I giggled, when the guide mentioned the fairies on Isle of Skye: “You can’t whistle. And you can’t take anything away from the Fairy Glen, not even a petal.” Those were the rules of engagement.
24 hours later, after my bracelet had vanished in the fairy pools, after my beloved iPhone had slipped out of my hands and been shattered to pieces, and after I’d sprained my finger (yes, the rude finger), I began questioning if I had done something to piss off the fairies.
MORE SCOTLAND TRAVEL TIPS: GET MAPS, ITINERARIES AND SCOTTISH PHRASES
THE FAIRY POOLS
On the morning of Monday, August 15th, I got in a wee red bus in Portree and set sail for the Fairy Pools.
A wonderful-ish experience lay ahead.
The “wonderful” part is a result of the fact that the Fairy Pools are one of the most beautiful places on Isle of Skye. Think crystal clear water pools with sky-capped mountains in the background.
The “ish” part comes from the fact that I lost my favorite gold bracelet (a gift from my husband) and jammed my finger in the tripod. Kind of depressing, right?
Let’s move on.
There’s no fact about the Fairy Pools that I enjoy more than the name. Who knows why or how they got it, but I prefer to imagine it’s the home of fairies who are obsessed with bracelets, and anyone who ever laughed at them about it would promptly get a finger stuck in their camera equipment.
Okay, let’s move on for real now.
Regarding the whole pool thing, these streams of water are running from the Cuillin mountains in the background. You can see them on the picture above and below. The water is almost still, only punctuated by busy waterfalls, and on a clear sunny day like today, you can really see how blue and greenish the pools are.
It’s a beautiful walk. I especially liked the view from the parking lot where you have a clear view of the Cuillins and the green vast meadows below.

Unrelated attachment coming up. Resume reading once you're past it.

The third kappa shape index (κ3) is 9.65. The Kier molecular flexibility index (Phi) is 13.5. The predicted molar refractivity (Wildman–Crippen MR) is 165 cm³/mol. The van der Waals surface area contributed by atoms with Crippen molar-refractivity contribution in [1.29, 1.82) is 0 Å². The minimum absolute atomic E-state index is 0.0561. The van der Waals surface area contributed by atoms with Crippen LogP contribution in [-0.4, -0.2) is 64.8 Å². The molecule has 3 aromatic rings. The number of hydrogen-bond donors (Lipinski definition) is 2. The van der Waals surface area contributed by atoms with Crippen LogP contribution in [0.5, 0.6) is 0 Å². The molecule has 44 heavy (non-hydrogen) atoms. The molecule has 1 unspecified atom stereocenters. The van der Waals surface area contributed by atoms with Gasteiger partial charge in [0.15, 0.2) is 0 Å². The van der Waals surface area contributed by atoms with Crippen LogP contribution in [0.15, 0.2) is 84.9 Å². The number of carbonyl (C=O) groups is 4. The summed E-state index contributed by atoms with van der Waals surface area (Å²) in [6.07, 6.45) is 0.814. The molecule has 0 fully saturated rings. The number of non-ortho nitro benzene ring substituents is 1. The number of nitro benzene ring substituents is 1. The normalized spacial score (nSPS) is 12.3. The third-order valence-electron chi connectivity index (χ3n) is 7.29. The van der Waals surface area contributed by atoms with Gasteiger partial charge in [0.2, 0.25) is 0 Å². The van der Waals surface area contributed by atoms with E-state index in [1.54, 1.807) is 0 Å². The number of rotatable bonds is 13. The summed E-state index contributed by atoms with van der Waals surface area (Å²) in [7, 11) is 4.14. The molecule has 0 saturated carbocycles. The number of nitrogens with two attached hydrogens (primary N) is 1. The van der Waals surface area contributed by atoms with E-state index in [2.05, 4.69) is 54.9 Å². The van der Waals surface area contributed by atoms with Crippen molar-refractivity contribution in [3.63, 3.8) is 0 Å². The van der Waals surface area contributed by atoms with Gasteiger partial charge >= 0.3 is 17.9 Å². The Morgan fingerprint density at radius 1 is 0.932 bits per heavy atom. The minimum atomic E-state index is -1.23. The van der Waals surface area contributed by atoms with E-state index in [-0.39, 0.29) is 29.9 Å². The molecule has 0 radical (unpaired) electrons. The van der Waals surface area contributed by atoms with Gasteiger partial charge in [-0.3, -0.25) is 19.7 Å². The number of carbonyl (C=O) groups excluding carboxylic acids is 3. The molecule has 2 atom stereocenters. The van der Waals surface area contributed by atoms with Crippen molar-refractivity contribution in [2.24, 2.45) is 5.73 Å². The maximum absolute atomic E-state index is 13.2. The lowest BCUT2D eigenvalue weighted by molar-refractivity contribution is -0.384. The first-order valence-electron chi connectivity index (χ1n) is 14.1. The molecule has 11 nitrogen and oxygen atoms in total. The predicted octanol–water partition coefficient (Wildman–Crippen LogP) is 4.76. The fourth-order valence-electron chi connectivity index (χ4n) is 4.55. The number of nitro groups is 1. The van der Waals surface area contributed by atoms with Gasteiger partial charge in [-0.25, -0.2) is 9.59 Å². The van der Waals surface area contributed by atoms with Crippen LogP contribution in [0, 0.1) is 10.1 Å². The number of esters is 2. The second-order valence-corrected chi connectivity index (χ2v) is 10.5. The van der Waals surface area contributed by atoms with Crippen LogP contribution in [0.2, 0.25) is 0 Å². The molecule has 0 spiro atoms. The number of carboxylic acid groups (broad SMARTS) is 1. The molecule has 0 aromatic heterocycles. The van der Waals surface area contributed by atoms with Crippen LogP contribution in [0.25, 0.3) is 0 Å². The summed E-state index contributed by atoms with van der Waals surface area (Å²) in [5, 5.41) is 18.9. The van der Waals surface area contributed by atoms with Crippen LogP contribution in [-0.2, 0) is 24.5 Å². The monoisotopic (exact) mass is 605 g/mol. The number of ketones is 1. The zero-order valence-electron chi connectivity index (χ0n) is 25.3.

By the way, if you’re going to the Fairy Pools, just know that it’s very popular so go early. Even at 8.30 in the morning it was busy.
Like any other place on Skye, the Fairy Pools have their fair share of magic. Locals say that if you hold your head under the freezing water for seven seconds, you’ll be blessed with the gift of eternal youth. I kid you not, but I saw more than three hopeful tourists, heads deep under water. I wouldn’t be surprised to find locals nearby, laughing their Scottish arses off.
THE GHOSTS AT DUNTULM CASTLE
Another beautiful place on isle of Skye is the Duntulm castle. The castle ruin itself is not that special, but the view is. You can walk downhill to the shore or just sit at the bench and enjoy the dramatic view.
Speaking of drama. Guess who lives among these Scottish ruins? That’s right – ghosts.
Rumor has it that one of the ghosts is a local girl. She, sister of chief MacLeod, fell in love with a young lad from the MacDonald clan. Make no mistake – these two clans really hated each other and constantly tried to wipe each other out. Coupled with the fact that they were neighbors, this placed them at each other’s throats for centuries.
But surely this love story would see an end to the war between the clans? Err, not exactly.
In an attempt to bury the hatchet, the young couple got permission to be betrothed and move in together. All was swell until one day when the poor lass fell from her horse and lost an eye. Since that wasn’t really MacDonald’s problem, he sent her back to her family on a one-eyed donkey, accompanied by a one-eyed servant and a one-eyed dog. It was the ultimate insult.
Long story short, the MacDonalds promptly went ape and started a war over it (War of the One-Eyed Woman). The clans eventually settled the feud, only for the girl to haunt these ruins for time and all eternity ↓
Let’s move on to Kilt Rock, a sea cliff in the north-east Trotternish. It’s right next to the Mealt Waterfall, where the water free-falls off the cliff for 60 meters. Sometimes when the wind is strong, the water is blown away and it doesn’t reach the bottom at all.
The Kilt Rock got its name because it’s folded like the pleats of a kilt.